Quickly Uninstall Single KB Update


Uninstalling Windows Updates is a pain in the neck!
  • The Windows Update GUI provides a long list of KB updates.  
  • Updates are organized by date and not by KB numbers.  
  • It lacks a built-in search function! 

Figure 1.  Windows Update History:
No search for you (CRL+F)!   :(


Use the command line to search and uninstall specific updates.

List installed patches:
wmic qfe list

Uninstall specific patch:
wusa /uninstall /kb:xxxxx

That's It!

Hide Windows Update Warnings on RDP /RDS Server


   Staff receive Windows Update message when logging onto the RDP server.  This problem confuses end users and causes unnecessary calls to help desk. 


   Remote desktop servers receive regular updates on Patch Tuesday. However, this problem was accentuated after Microsoft changed their patching policy to expedite out-of-band patches. 


Create new GPO policy to hide Windows Update messages on the RDP server.
    GPO Setting Path:  
      User Configuration\Policies\Administrative Templates\Windows Components\Windows Update
    GPO Policy:   
      Remove access to use all Windows Update features 
    GPO Attribute:  
     Enabled: 0. Do not show notifications. 


   This is a User Configuration setting -not a Computer Configuration.  Enable Loopback processing to ensure changes apply to all users that logon.  
    GPO Loopback Path:
      Computer Configuration\Policies\Administrative Templates\System/Group Policy\
    GPO Loopback Policy: 
     Configure user Group Policy loopback processing mode
    GPOLoopback Attribute:


Resolve WSUS Database Error Timeouts


WSUS GUI times out while running back-end SQL queries.  WSUS typically times out when refreshing Updates:  All Updates, Critical Updates, Security Updates, etc.


WSUS runs slow.  WSUS IIS App pool crashes and stops.  WSUS problem requires administrator to reset server node in order to function again.  Clients cannot download WSUS updates when APP pool is down.


Large number of updates in the catalog grows over time.  The update catalog reaches a size that increases the load on WSUS.  The server runs out of available memory for the App pool.


Kent Agerlund does a good job describing the problem on his blog.  Agerlund also provides a solution using a SQL script.  However, Agerlund's fix does not work for all WSUS implementations.  The script only works with the full version of SQL -not the Windows Internal Database.  For example:

The specified option 'Ad Hoc Distributed Queries' is not supported by this edition of SQL Server


Talented programmer, SAK, updates the script to work with WSUS 2012 running a Windows Internal Database version of SQL:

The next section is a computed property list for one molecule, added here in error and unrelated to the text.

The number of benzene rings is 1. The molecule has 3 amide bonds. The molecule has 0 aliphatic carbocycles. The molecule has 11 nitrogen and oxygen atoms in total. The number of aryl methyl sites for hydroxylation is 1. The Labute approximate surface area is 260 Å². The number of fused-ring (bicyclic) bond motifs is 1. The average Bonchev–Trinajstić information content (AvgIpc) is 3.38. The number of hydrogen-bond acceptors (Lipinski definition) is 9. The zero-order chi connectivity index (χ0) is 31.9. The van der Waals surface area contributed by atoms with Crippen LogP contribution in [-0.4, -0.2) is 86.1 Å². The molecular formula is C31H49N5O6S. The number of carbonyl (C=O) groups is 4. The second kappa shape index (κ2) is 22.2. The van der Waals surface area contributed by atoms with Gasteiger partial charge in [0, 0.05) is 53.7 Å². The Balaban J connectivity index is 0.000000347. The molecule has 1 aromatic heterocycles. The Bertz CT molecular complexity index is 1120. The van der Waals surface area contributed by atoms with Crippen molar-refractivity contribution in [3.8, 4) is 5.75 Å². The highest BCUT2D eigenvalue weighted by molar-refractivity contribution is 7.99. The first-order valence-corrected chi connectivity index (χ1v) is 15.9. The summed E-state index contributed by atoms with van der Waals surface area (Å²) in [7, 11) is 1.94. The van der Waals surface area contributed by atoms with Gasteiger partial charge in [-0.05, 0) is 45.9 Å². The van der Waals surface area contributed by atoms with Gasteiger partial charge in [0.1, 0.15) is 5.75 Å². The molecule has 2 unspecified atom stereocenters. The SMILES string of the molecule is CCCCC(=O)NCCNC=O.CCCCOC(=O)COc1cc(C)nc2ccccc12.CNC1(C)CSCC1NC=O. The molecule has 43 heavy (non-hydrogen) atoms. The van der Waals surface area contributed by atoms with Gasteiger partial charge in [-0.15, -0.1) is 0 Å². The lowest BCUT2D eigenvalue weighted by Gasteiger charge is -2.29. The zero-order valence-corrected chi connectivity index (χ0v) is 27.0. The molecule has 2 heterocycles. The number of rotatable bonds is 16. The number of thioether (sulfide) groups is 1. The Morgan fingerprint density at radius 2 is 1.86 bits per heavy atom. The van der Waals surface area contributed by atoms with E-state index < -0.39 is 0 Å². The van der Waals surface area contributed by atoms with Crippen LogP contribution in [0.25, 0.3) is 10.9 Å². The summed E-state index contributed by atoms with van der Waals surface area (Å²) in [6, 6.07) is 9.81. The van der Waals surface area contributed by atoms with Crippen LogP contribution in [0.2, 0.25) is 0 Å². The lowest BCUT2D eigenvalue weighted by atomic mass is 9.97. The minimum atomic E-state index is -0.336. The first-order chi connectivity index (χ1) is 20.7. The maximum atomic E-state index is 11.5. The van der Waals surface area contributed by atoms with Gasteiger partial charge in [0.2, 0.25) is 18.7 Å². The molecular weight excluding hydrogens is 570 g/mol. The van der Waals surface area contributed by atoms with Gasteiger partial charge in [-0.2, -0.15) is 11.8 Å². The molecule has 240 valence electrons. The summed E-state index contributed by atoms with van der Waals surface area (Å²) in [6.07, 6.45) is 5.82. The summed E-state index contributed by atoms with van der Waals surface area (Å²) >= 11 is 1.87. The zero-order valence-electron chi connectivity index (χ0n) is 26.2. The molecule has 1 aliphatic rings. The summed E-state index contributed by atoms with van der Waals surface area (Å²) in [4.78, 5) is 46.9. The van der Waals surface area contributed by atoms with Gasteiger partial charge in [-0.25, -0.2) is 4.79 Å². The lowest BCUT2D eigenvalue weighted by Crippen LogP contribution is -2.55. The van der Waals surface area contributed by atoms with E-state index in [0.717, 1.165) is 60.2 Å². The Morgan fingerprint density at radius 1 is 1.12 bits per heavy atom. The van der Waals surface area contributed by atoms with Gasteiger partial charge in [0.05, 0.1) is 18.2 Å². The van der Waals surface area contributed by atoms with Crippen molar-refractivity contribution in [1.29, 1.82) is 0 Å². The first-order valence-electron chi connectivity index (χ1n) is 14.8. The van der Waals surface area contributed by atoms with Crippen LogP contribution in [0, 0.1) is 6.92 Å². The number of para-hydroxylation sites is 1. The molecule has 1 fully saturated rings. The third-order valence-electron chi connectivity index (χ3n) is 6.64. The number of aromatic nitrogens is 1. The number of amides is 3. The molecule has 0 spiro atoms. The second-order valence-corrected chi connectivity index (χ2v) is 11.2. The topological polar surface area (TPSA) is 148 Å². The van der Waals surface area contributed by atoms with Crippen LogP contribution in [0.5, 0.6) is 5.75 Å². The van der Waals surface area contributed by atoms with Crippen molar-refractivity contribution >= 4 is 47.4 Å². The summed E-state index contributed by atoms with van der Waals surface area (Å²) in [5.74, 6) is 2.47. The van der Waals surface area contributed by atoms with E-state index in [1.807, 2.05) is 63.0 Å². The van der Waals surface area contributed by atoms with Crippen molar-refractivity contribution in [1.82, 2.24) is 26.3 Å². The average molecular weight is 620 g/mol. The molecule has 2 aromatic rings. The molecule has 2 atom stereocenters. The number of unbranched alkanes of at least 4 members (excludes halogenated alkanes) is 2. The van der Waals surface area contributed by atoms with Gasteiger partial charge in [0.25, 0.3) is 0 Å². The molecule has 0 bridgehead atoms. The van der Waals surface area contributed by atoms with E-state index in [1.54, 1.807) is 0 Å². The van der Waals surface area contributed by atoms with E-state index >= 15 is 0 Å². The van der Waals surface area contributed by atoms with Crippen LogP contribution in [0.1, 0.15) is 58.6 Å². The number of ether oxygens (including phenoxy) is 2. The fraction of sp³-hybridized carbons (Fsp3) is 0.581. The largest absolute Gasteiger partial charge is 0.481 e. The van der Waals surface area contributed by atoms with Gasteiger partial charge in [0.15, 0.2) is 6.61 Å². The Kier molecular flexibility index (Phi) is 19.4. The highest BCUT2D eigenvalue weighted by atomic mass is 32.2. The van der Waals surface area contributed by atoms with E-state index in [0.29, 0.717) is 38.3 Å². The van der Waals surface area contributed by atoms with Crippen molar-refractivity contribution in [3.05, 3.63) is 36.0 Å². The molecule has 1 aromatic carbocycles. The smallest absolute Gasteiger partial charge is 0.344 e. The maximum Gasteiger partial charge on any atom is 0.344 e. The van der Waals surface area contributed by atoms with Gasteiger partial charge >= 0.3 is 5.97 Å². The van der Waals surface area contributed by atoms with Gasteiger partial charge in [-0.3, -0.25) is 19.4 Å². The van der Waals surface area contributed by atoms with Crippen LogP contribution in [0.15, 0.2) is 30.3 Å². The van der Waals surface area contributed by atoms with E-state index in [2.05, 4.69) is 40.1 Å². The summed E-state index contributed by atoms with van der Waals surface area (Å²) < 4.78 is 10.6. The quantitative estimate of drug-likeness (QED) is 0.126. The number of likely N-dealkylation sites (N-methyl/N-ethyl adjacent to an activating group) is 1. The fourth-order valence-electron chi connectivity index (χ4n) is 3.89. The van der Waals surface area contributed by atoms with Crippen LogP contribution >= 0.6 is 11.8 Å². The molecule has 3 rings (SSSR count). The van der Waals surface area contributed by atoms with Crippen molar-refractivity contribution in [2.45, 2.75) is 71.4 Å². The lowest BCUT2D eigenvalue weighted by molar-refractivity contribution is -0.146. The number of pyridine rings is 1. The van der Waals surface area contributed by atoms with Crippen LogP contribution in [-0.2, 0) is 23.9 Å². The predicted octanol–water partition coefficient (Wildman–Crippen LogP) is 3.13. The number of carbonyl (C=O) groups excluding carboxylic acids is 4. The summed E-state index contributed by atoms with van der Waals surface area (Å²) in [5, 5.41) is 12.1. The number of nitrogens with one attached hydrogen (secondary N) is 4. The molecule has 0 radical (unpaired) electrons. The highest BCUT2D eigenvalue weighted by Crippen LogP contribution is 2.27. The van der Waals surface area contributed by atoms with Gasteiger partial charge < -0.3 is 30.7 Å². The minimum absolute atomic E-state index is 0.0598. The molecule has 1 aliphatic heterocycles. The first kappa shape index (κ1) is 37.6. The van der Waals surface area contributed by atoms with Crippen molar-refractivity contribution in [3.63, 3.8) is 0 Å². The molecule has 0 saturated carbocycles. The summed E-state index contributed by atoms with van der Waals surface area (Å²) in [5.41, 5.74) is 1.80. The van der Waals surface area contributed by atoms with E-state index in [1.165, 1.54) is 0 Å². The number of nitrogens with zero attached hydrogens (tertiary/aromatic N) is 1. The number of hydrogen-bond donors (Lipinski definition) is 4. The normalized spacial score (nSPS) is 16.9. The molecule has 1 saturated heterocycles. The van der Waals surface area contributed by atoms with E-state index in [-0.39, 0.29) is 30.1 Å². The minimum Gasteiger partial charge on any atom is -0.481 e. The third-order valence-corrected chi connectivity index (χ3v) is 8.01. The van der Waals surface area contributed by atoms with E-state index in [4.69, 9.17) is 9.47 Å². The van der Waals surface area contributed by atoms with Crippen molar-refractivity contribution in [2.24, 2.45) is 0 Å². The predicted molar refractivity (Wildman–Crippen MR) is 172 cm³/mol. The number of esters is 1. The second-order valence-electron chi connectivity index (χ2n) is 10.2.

1. SQL script to identify obsolete updates on WSUS server:
    DECLARE @return_value int
    EXEC @return_value = [dbo].[spGetObsoleteUpdatesToCleanup]
  2. SQL script to delete all obsolete updates on WSUS.  N.B., the script provides feedback messages, after each update ID is deleted.
    DECLARE @minimumDeadDeploymentTime DATETIME
    DECLARE @revisionDeletionTimeThreshold INT
    SELECT @revisionDeletionTimeThreshold=RevisionDeletionTimeThreshold FROM dbo.tbConfigurationC
    IF @@ERROR <> 0
        RAISERROR('spGetObsoleteUpdatesToCleanup: failed to get RevisionDeletionTimeThreshold from dbo.tbConfigurationC', 16, -1)
    SET @minimumDeadDeploymentTime = DATEADD(day, 0 - @revisionDeletionTimeThreshold, getutcdate())
    declare @updateid int
    declare @msg varchar(255)
    declare cur CURSOR LOCAL for
    SELECT DISTINCT u.LocalUpdateID FROM  dbo.tbUpdate u
        INNER JOIN dbo.tbRevision r ON r.LocalUpdateID = u.LocalUpdateID
        INNER JOIN dbo.tbProperty p ON p.RevisionID = r.RevisionID
         p.PublicationState = 1 
         AND (p.ExplicitlyDeployable = 1 OR p.UpdateType IN ('Category', 'Detectoid'))
         AND p.ReceivedFromCreatorService <= @minimumDeadDeploymentTime
         AND NOT EXISTS (SELECT * FROM dbo.tbBundleDependency bd 
                         INNER JOIN dbo.tbRevision r1 ON bd.BundledRevisionID = r1.RevisionID
                         WHERE r1.LocalUpdateID = u.LocalUpdateID)
         AND NOT EXISTS (SELECT * FROM dbo.tbPrerequisiteDependency pd
                         INNER JOIN dbo.tbRevision r2 ON pd.PrerequisiteRevisionID = r2.RevisionID
                         WHERE r2.LocalUpdateID = u.LocalUpdateID)
         AND NOT EXISTS (SELECT * FROM dbo.tbDeployment d
                         INNER JOIN dbo.tbRevision r3 ON d.RevisionID = r3.RevisionID
                         WHERE r3.LocalUpdateID = u.LocalUpdateID
                             AND d.TargetGroupTypeID = 0
                             AND d.ActionID IN (0, 1, 3))
         AND NOT EXISTS (SELECT * FROM dbo.tbDeadDeployment dd
                         INNER JOIN dbo.tbRevision r4 ON dd.RevisionID = r4.RevisionID
                         WHERE r4.LocalUpdateID = u.LocalUpdateID
                             AND dd.TargetGroupTypeID = 0
                             AND dd.ActionID IN (0, 1, 3)
                             AND dd.TimeOfDeath > @minimumDeadDeploymentTime)
    ORDER BY u.LocalUpdateID DESC
    open cur
    fetch next from cur into @updateid
    while @@FETCH_STATUS = 0 BEGIN
        --execute your sproc on each row
        --exec uspYourSproc @field1, @field2
     set @msg = 'Processing update: ' + cast(@updateid as varchar)
     exec spDeleteUpdate @updateid
        fetch next from cur into @updateid
    close cur
    deallocate cur